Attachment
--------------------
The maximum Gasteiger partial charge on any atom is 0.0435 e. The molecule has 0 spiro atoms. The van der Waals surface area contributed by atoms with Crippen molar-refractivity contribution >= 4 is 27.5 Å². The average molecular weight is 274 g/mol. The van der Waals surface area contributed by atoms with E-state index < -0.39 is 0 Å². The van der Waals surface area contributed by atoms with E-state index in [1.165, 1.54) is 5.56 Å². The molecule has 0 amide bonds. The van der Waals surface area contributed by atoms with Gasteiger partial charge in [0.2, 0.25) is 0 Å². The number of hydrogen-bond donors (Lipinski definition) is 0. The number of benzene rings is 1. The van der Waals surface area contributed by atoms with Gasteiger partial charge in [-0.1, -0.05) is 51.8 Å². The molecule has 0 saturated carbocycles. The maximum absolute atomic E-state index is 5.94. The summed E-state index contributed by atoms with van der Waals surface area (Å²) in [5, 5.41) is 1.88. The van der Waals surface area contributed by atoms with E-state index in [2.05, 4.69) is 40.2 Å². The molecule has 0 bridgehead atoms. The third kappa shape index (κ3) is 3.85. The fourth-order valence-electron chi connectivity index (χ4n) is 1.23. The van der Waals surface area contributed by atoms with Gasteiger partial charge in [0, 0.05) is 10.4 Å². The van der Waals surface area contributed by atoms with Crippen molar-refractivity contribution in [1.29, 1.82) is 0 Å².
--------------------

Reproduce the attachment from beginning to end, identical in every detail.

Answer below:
The maximum Gasteiger partial charge on any atom is 0.0435 e. The molecule has 0 spiro atoms. The van der Waals surface area contributed by atoms with Crippen molar-refractivity contribution >= 4 is 27.5 Å². The average molecular weight is 274 g/mol. The van der Waals surface area contributed by atoms with E-state index < -0.39 is 0 Å². The van der Waals surface area contributed by atoms with E-state index in [1.165, 1.54) is 5.56 Å². The molecule has 0 amide bonds. The van der Waals surface area contributed by atoms with Gasteiger partial charge in [0.2, 0.25) is 0 Å². The number of hydrogen-bond donors (Lipinski definition) is 0. The number of benzene rings is 1. The van der Waals surface area contributed by atoms with Gasteiger partial charge in [-0.1, -0.05) is 51.8 Å². The molecule has 0 saturated carbocycles. The maximum absolute atomic E-state index is 5.94. The summed E-state index contributed by atoms with van der Waals surface area (Å²) in [5, 5.41) is 1.88. The van der Waals surface area contributed by atoms with E-state index in [2.05, 4.69) is 40.2 Å². The molecule has 0 bridgehead atoms. The third kappa shape index (κ3) is 3.85. The fourth-order valence-electron chi connectivity index (χ4n) is 1.23. The van der Waals surface area contributed by atoms with Gasteiger partial charge in [0, 0.05) is 10.4 Å². The van der Waals surface area contributed by atoms with Crippen molar-refractivity contribution in [1.29, 1.82) is 0 Å².